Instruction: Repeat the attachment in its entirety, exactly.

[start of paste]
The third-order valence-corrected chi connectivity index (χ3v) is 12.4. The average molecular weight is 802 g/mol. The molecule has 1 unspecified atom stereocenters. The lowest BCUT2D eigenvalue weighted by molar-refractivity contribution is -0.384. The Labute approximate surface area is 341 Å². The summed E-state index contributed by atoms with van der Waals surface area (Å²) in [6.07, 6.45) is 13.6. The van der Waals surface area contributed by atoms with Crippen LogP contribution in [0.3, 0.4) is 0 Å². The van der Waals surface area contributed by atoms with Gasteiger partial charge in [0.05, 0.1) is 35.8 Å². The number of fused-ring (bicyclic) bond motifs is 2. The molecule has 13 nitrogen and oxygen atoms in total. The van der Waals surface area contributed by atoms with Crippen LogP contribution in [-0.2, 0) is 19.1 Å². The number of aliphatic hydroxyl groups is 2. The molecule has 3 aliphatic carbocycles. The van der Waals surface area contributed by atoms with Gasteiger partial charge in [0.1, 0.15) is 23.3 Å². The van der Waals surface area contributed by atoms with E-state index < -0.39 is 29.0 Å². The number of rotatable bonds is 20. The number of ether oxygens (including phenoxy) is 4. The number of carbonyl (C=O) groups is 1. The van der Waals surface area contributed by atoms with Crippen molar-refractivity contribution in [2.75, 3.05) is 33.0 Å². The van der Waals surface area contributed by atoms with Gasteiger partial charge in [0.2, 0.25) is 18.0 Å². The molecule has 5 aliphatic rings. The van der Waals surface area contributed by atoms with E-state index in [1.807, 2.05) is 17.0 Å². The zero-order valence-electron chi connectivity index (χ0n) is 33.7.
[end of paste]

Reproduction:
The third-order valence-corrected chi connectivity index (χ3v) is 12.4. The average molecular weight is 802 g/mol. The molecule has 1 unspecified atom stereocenters. The lowest BCUT2D eigenvalue weighted by molar-refractivity contribution is -0.384. The Labute approximate surface area is 341 Å². The summed E-state index contributed by atoms with van der Waals surface area (Å²) in [6.07, 6.45) is 13.6. The van der Waals surface area contributed by atoms with Crippen LogP contribution in [0.3, 0.4) is 0 Å². The van der Waals surface area contributed by atoms with Gasteiger partial charge in [0.05, 0.1) is 35.8 Å². The number of fused-ring (bicyclic) bond motifs is 2. The molecule has 13 nitrogen and oxygen atoms in total. The van der Waals surface area contributed by atoms with Crippen LogP contribution in [-0.2, 0) is 19.1 Å². The number of aliphatic hydroxyl groups is 2. The molecule has 3 aliphatic carbocycles. The van der Waals surface area contributed by atoms with Gasteiger partial charge in [0.1, 0.15) is 23.3 Å². The van der Waals surface area contributed by atoms with E-state index < -0.39 is 29.0 Å². The number of rotatable bonds is 20. The number of ether oxygens (including phenoxy) is 4. The number of carbonyl (C=O) groups is 1. The van der Waals surface area contributed by atoms with Crippen molar-refractivity contribution in [2.75, 3.05) is 33.0 Å². The van der Waals surface area contributed by atoms with Gasteiger partial charge in [0.2, 0.25) is 18.0 Å². The molecule has 5 aliphatic rings. The van der Waals surface area contributed by atoms with E-state index in [1.807, 2.05) is 17.0 Å². The zero-order valence-electron chi connectivity index (χ0n) is 33.7.